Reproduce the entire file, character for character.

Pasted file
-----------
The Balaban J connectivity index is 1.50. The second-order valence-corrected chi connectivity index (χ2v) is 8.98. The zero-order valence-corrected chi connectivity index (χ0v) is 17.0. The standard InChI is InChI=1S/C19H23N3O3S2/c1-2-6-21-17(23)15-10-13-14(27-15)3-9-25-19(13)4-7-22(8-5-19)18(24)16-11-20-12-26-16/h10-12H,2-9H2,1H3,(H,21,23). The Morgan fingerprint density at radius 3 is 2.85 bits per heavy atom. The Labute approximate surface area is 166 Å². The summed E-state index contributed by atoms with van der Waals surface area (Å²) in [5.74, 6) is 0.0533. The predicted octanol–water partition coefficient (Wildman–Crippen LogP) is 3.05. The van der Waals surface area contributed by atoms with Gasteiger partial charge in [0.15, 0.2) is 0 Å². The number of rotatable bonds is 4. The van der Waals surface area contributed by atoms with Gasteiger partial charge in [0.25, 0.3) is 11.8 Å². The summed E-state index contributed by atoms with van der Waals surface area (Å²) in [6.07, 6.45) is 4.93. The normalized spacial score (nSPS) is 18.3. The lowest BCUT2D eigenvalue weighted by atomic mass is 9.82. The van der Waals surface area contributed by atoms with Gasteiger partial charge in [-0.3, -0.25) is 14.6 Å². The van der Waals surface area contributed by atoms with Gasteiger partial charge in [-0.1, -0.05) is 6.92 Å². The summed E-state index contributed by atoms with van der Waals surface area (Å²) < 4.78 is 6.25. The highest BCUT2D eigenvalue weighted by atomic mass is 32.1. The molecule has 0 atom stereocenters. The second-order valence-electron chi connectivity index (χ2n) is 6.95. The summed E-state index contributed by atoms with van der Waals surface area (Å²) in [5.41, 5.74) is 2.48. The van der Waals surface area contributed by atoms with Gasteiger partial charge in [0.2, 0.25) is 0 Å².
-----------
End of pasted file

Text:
The Balaban J connectivity index is 1.50. The second-order valence-corrected chi connectivity index (χ2v) is 8.98. The zero-order valence-corrected chi connectivity index (χ0v) is 17.0. The standard InChI is InChI=1S/C19H23N3O3S2/c1-2-6-21-17(23)15-10-13-14(27-15)3-9-25-19(13)4-7-22(8-5-19)18(24)16-11-20-12-26-16/h10-12H,2-9H2,1H3,(H,21,23). The Morgan fingerprint density at radius 3 is 2.85 bits per heavy atom. The Labute approximate surface area is 166 Å². The summed E-state index contributed by atoms with van der Waals surface area (Å²) in [5.74, 6) is 0.0533. The predicted octanol–water partition coefficient (Wildman–Crippen LogP) is 3.05. The van der Waals surface area contributed by atoms with Gasteiger partial charge in [0.15, 0.2) is 0 Å². The number of rotatable bonds is 4. The van der Waals surface area contributed by atoms with Gasteiger partial charge in [0.25, 0.3) is 11.8 Å². The summed E-state index contributed by atoms with van der Waals surface area (Å²) in [6.07, 6.45) is 4.93. The normalized spacial score (nSPS) is 18.3. The lowest BCUT2D eigenvalue weighted by atomic mass is 9.82. The van der Waals surface area contributed by atoms with Gasteiger partial charge in [-0.3, -0.25) is 14.6 Å². The van der Waals surface area contributed by atoms with Gasteiger partial charge in [-0.1, -0.05) is 6.92 Å². The summed E-state index contributed by atoms with van der Waals surface area (Å²) < 4.78 is 6.25. The highest BCUT2D eigenvalue weighted by atomic mass is 32.1. The molecule has 0 atom stereocenters. The second-order valence-electron chi connectivity index (χ2n) is 6.95. The summed E-state index contributed by atoms with van der Waals surface area (Å²) in [5.41, 5.74) is 2.48. The van der Waals surface area contributed by atoms with Gasteiger partial charge in [0.2, 0.25) is 0 Å².